All those books are short on passive verbs and long on action. Even the forays into the characters’ emotional lives literally shove the plot along. The authors tell us very little about their characters—they just turn them loose on the page and let them bump up against each other or fart repeatedly, as the case may be. Their crazy behaviors reflect their emotional lives, relegating all the “to be” verbs to the obsolete hole of darkness where they belong.

In her book, Starting from Scratch: a Different Kind of Writers’ Manual, Rita Mae Brown says, “If you want to get your black belt in boredom, load your sentences with variations of the verb to be.” (p. 67). I read this book during my first year in college and loved it! Ignore the chapter about “Computers and Other Expensive Knicknacks” that advises writers to buy an “IBM Correcting Selectric III” rather than a computer. Brown says, “You’re better off with expensive lighting than a computer. Those damn computers hurt your eyes, too” (p. 53). So what if she published the book in 1988? The writing advice is still relevant and reads like one of her novels.

Yesterday’s sessions at the Virginia Festival of the Book taught me that I need to tighten up my writing, make the first words of my books scream with excitement, and stay true to the type of writing that I have always loved. While Oprah may never endorse my books, plot driven writing sells, too. Hello, Hunger Games! Fred Bowen quoted Mark Twain and said something like “If you don’t write for money, you’re a blockhead!” Damn straight. Once the Muse recovers from her hangover this morning, the two of us will get to work. Liven up those verbs, and have a creative day!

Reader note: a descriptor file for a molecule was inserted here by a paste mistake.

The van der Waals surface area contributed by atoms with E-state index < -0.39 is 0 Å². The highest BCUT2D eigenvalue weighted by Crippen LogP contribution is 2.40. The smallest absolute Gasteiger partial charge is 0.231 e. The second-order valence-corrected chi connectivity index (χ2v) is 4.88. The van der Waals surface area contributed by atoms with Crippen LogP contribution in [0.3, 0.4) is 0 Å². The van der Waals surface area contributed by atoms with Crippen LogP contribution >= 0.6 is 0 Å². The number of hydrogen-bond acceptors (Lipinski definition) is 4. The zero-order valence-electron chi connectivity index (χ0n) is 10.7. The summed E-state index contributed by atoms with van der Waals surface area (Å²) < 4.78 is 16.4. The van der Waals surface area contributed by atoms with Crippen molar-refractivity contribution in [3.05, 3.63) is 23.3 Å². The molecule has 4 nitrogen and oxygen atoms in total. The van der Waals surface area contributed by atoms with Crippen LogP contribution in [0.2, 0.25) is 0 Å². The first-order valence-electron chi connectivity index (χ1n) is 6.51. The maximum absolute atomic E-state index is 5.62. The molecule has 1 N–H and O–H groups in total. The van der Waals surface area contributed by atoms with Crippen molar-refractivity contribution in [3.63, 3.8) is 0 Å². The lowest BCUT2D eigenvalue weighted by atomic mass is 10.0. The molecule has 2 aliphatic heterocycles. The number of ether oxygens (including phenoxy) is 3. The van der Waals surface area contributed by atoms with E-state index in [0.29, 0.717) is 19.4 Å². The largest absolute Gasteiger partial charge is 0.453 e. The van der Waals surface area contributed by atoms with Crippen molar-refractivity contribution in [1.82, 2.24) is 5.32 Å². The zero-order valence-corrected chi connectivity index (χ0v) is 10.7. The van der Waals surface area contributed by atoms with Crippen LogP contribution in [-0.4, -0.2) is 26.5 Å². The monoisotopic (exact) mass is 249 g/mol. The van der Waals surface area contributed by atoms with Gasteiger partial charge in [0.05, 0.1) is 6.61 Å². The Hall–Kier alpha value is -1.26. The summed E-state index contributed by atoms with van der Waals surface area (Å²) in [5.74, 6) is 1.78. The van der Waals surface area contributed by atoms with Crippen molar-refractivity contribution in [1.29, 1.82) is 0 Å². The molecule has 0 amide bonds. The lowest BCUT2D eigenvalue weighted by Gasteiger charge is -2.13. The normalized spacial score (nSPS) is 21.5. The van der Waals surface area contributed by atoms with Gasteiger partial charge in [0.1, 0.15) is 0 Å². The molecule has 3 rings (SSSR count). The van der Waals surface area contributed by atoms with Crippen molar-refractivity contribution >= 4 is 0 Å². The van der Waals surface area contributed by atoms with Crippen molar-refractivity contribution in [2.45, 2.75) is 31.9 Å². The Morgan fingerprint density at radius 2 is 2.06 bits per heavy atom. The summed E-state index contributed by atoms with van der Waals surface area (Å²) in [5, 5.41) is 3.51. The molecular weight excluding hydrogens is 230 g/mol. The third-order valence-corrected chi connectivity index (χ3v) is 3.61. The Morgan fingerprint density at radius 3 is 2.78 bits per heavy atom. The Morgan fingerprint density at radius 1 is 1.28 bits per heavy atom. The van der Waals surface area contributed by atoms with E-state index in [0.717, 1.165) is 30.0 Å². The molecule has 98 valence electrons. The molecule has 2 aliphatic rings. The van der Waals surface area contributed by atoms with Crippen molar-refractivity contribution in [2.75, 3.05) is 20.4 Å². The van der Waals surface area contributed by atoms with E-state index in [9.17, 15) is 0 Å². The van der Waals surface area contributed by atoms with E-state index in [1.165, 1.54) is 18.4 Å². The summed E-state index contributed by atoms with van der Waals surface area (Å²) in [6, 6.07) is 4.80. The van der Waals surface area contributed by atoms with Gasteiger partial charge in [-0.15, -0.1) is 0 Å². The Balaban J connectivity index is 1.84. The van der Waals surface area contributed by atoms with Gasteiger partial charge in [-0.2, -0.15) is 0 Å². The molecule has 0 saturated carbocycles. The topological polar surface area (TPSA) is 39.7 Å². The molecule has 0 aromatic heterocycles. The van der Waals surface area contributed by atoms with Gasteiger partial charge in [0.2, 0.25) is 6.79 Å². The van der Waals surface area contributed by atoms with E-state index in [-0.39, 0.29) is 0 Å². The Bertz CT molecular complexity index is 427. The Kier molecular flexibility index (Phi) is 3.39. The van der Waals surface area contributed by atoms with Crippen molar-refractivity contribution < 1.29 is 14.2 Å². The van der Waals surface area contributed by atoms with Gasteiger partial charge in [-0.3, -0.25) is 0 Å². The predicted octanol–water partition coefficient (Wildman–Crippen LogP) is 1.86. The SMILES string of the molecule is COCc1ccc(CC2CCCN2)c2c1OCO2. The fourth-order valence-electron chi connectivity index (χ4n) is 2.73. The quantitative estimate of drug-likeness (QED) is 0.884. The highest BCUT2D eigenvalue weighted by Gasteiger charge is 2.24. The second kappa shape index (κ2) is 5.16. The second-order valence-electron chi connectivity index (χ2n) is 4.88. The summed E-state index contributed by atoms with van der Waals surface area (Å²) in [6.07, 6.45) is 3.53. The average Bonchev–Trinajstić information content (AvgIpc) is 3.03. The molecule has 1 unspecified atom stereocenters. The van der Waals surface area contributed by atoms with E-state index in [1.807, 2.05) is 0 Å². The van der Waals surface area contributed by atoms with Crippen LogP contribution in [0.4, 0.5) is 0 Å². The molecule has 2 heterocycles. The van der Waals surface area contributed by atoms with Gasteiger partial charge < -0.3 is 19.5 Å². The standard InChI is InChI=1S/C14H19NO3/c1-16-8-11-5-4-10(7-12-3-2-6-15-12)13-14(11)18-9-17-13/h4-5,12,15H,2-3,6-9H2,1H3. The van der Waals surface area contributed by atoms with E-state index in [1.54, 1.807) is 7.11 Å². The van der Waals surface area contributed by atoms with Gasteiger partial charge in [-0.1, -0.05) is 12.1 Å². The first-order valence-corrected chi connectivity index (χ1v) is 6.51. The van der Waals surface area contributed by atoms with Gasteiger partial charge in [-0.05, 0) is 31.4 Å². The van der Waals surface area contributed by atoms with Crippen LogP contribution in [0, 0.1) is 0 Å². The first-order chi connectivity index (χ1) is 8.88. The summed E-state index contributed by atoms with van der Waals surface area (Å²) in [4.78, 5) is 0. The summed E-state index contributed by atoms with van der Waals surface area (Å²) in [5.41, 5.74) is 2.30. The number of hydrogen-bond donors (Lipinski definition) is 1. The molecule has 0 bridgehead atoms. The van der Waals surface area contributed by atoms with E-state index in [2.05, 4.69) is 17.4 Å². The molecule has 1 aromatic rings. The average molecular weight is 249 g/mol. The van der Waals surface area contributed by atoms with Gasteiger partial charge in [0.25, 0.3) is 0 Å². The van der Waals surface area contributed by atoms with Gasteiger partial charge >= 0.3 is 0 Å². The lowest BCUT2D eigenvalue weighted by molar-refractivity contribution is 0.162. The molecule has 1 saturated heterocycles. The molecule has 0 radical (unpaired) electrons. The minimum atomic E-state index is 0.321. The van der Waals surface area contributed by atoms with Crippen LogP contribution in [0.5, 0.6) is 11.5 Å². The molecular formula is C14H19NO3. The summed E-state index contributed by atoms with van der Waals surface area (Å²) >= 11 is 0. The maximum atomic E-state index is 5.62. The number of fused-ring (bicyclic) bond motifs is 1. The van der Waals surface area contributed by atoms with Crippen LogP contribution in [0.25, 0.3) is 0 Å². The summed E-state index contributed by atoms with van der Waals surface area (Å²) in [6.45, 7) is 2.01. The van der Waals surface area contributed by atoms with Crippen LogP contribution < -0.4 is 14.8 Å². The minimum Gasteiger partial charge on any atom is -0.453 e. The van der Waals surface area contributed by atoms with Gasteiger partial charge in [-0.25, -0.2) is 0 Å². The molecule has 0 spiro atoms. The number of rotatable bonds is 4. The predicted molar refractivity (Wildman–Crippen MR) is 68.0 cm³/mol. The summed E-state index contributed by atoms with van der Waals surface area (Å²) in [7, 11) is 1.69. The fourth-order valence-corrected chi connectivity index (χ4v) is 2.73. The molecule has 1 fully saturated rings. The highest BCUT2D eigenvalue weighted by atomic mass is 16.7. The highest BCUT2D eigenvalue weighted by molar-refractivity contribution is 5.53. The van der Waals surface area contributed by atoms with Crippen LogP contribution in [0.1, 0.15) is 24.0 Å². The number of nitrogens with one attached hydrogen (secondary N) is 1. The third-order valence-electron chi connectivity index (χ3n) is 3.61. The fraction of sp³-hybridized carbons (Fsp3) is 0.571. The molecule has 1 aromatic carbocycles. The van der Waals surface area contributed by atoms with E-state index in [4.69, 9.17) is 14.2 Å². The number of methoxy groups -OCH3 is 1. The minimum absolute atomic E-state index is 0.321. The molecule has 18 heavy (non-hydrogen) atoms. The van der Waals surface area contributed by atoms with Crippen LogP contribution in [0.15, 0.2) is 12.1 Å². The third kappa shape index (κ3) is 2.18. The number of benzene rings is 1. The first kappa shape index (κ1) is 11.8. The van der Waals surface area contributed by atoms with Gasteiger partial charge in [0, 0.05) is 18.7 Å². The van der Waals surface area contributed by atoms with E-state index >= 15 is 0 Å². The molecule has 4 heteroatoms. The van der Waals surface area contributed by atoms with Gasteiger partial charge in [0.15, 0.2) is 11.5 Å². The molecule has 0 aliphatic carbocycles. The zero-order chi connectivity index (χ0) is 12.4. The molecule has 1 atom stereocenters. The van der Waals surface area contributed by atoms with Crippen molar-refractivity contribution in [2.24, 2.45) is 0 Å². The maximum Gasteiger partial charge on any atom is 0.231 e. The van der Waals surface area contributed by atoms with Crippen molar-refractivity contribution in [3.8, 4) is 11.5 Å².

Critique? You’ve Got to Be Kidding!!!!!!

My afternoon at the Virginia Festival of the Book offered me two distinct seat-cushion-up-ass experiences. The first occurred at the Dancing with the Manuscripts workshop. This was the forum where published authors from the Moseley Writers would work with each participant to speed critique the first 250 words of their manuscripts. I brought along the first part of a memoir I’m writing about my struggles with infertility. I didn’t figure this out in time to email my work days before, so I brought my page to the door and turned it in. What could it hurt?

It wasn’t until the moderator began the session that I realized what I had done to myself. She started by explaining that she would read each sample of work aloud. The four writers on the panel would hold up green cards if they liked the writing and wanted to continue reading or a red card if it sucked. Those weren’t the moderator’s words. They may has well have been because all I heard were red card and I translated everything else she said into SUCK! There were only about two hundred people in the workshop as well to add to the humiliation and naked flogging to which we writers had just subjected ourselves. The one positive beam out of the whole thing was that she would not be reading any names.

I quietly had a panic attack for the next hour while the moderator read each person’s work. Red cards, green cards, and comments flew as one by one each writer was anonymously vindicated or bitch slapped for his or her style. I learned enough about craft from listening to the comments to know that I would have earned myself a red card or two or (gasp!) four. If I had inhaled even the slightest bit of coal dust at that point I surely would have shat a diamond.

Lucky for me and my overwrought ego, my story was not selected for critique. By the end of the forum, I had conjured up enough nerve to ask for some feedback. I marched my relieved ass up front and stuck my manuscript under the nose of the first available commentator. My patient helper happened to be Fran Cannon Slayton, moderator of the children’s publishing session I just attended.

“You get to the point quickly,” she said when she was done reading. “I understand what it’s about right off the bat. I am, however, confused here.”

She pointed to the part I wrote about hormones.